The book contains one section for each of the countries which includes a brief essay and a timeline discussing history and circumstances pertinent to the country. Buildings or complexes are given 2, 4, 6 or more pages each. Essays discuss different aspects of architecture in Africa. Specially commissioned photographs show buildings as they exist today – chosen in preference to photographs of the structures when they were pristine – and we see environments that are lived and worked in. Some of them are dilapidated and others are just in need of a coat of paint; a few are abandoned and close to ruin. The Pyramide Abidjan (1968-73) – a giant pyramid bisected by a Brutalist concrete block – is a dramatic and disastrous failure. Partly empty, poorly maintained and impractical, the building will no doubt be demolished. The temptation to use such failures as symbols of national decline is undercut by the examples of similar buildings in full use and cared for. The spectacular Hotel Ivoire, Abidjan (1963-70) (with its palm trees, swimming pool and wood-panelled lobby) looks like a lost fragment of 1970s jet-set glamour.

[Image: St. Paul’s Cathedral (1980-5), Abidjan, Senegal. Source: Wikimedia]

There is a melancholy aspect to some of the optimistic designs that have become anachronistic in the light of later poverty, strife and terrorism. The former American embassy in Accra (1965-9) is a model of welcoming openness, raised above the ground on tapered concrete pillars over an open-air seating area, surrounded by a lawn. Security considerations mean that embassies nowadays are fortified bunkers bounded by fencing and anti-traffic bollards. The buildings of Zambia bear witness to the burst of prosperity the populace enjoyed before a slump in copper prices impoverished the country and dispersed urban populations back to the country in search of work and food.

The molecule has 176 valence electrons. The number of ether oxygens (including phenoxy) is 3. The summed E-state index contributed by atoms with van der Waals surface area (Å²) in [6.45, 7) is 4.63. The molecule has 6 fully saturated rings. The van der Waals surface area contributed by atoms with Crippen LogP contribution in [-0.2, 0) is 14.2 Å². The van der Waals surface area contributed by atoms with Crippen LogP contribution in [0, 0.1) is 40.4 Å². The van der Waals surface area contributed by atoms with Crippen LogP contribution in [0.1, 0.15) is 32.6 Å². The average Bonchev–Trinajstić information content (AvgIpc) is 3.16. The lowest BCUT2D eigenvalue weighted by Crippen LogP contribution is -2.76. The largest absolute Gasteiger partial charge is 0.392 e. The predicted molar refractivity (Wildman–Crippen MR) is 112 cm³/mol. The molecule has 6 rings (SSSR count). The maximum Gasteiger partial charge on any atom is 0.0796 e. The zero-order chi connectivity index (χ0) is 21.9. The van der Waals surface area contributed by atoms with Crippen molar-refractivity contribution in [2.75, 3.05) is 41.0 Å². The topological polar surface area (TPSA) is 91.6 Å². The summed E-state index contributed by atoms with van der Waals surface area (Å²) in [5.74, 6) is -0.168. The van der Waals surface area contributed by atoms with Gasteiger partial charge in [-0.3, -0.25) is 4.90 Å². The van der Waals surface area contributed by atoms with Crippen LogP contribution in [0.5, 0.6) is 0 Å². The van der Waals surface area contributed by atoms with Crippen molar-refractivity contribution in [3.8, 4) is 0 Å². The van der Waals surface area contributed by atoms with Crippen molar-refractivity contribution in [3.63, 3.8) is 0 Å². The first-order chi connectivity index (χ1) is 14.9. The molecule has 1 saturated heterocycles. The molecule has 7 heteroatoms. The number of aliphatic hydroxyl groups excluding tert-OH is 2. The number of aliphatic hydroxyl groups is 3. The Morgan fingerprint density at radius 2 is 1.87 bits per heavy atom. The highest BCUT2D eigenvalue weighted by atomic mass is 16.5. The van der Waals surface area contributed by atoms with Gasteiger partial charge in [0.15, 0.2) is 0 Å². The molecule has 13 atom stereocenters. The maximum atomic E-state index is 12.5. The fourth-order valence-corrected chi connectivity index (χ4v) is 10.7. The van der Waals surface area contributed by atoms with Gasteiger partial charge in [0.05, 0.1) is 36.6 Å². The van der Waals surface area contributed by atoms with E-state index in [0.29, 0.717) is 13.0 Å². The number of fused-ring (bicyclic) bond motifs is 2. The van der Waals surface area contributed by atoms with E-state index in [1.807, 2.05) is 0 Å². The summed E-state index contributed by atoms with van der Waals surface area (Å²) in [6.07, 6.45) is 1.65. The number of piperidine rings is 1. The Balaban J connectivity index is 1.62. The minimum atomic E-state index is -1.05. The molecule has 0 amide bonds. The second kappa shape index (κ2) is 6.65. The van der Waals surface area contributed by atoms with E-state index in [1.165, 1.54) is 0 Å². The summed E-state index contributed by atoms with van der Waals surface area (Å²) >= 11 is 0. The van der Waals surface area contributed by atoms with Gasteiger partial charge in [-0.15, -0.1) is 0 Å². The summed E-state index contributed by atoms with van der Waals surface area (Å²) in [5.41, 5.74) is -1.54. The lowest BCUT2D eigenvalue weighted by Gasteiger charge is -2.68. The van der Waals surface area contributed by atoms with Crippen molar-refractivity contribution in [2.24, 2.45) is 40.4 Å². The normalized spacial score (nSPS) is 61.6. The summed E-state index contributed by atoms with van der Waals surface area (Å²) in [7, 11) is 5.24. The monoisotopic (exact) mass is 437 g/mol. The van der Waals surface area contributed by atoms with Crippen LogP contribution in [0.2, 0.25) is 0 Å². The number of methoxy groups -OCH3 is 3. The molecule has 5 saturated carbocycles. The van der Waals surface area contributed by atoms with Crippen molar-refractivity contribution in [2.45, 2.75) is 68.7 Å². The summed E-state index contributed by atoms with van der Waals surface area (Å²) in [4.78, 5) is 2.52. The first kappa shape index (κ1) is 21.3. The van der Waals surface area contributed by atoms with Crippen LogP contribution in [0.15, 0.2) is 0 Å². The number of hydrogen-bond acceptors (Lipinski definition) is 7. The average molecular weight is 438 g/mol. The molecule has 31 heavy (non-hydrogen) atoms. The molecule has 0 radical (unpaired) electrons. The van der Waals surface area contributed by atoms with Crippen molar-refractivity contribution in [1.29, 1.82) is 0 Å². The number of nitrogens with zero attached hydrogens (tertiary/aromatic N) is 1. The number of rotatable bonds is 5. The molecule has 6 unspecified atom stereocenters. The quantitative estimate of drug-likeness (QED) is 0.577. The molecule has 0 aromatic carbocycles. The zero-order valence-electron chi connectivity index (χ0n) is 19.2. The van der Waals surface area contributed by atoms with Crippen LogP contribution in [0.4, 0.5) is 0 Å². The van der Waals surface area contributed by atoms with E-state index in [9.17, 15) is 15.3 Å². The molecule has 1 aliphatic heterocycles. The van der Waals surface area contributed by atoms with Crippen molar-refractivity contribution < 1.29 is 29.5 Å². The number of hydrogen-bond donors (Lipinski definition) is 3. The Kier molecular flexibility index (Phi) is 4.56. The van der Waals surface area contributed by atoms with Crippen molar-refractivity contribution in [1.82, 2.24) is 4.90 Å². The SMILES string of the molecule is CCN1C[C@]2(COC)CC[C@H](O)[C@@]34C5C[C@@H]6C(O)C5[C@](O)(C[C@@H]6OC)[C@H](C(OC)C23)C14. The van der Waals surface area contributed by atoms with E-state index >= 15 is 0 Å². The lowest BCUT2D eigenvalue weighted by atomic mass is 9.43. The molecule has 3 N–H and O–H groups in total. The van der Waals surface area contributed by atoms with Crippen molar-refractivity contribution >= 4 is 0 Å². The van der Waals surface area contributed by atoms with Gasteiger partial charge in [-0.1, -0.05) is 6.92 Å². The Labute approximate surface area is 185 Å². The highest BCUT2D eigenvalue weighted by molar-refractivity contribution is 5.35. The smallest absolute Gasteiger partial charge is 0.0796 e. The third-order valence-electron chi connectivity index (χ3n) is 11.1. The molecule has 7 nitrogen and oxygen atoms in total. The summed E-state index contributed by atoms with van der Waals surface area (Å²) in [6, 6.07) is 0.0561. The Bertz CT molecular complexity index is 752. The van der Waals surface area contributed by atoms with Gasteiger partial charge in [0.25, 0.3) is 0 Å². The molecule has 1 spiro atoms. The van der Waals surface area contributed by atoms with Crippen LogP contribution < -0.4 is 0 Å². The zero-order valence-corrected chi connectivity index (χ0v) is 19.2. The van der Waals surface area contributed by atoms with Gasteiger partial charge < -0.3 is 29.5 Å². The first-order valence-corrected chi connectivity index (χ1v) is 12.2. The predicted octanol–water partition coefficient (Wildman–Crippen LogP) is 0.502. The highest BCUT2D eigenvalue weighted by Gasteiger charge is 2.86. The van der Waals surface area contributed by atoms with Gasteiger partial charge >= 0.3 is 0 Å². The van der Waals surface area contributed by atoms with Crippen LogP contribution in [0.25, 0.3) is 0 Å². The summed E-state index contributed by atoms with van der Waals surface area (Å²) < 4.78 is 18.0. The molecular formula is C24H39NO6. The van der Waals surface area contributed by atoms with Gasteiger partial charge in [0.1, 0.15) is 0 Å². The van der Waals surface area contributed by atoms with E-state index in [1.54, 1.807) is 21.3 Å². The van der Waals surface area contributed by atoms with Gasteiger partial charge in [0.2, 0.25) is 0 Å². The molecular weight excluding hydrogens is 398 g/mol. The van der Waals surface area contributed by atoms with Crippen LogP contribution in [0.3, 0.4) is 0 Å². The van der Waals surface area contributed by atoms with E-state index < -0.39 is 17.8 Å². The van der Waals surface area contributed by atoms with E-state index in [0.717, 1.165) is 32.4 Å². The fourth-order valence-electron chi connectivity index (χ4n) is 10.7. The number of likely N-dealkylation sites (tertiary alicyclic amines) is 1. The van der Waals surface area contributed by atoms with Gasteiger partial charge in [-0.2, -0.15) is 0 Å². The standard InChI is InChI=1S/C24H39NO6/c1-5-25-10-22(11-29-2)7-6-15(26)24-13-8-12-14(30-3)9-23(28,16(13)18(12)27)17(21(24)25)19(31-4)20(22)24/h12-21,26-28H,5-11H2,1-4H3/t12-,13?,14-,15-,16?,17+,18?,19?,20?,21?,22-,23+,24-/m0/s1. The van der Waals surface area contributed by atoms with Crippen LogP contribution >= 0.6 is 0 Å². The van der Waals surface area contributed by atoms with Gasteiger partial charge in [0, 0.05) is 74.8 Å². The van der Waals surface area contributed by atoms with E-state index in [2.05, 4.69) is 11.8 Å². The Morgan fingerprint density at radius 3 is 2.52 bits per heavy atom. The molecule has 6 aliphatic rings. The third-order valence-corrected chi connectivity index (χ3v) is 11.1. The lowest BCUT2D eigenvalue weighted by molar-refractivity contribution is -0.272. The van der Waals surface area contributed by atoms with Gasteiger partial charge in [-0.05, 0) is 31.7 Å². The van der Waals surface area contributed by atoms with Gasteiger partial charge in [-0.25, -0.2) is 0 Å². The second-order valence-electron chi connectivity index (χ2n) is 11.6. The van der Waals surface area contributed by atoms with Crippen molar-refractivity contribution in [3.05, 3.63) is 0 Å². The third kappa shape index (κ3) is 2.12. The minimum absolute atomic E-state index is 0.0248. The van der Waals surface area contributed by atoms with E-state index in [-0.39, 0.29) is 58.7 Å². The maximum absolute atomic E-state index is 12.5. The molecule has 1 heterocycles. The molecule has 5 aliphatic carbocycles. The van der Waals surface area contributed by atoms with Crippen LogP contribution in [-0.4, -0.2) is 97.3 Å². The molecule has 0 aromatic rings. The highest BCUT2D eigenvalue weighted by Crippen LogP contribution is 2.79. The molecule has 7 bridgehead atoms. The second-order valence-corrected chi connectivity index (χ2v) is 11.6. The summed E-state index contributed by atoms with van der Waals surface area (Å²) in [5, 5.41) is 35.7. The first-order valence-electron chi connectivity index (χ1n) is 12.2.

Senegal favoured a distinctly French form of Late Modernism, in line with its close affiliation with the mother country. President Senghor (in office 1960-80) had an aesthetic policy to promote a native Senegalese Modernism that would feature asymmetric parallelism, hence the abundance of triangular forms in Senegal’s architecture. Other unique developments include student accommodation inspired by mud-brick buildings of traditional villages. Photographs of an outdoor market in Nairobi show the stalls, vendors and buyers in riotous profusion. We see street vendors with their carts outside a ministry buildings, children playing football below apartment buildings, multi-coloured washing hanging from concrete balconies.

The variety of forms, materials and languages in these buildings epitomise Modernism that adapted to African resources, skills and traditions. This approach is now being superseded by less inventive contemporary architecture, which uses the brute force of expensive air-conditioning, standard designs and uniform materials in buildings which are increasingly homogenising skylines around the world. African Modernism is a unique record of a period when Internationalism meant optimism and when Africa played host to ingenious and elegant architectural solutions. It is a fascinating social record of African life of recent decades, as well as being a book full of beautiful and memorable images.

 

Manuel Herz (ed.), African Modernism, Park Books, 2015, flexi-cover, 640 pages, 909 colour and 54 b/w illustrations, 246 plans, €68, ISBN 978-3-906027-74-6

Building the Communist Dream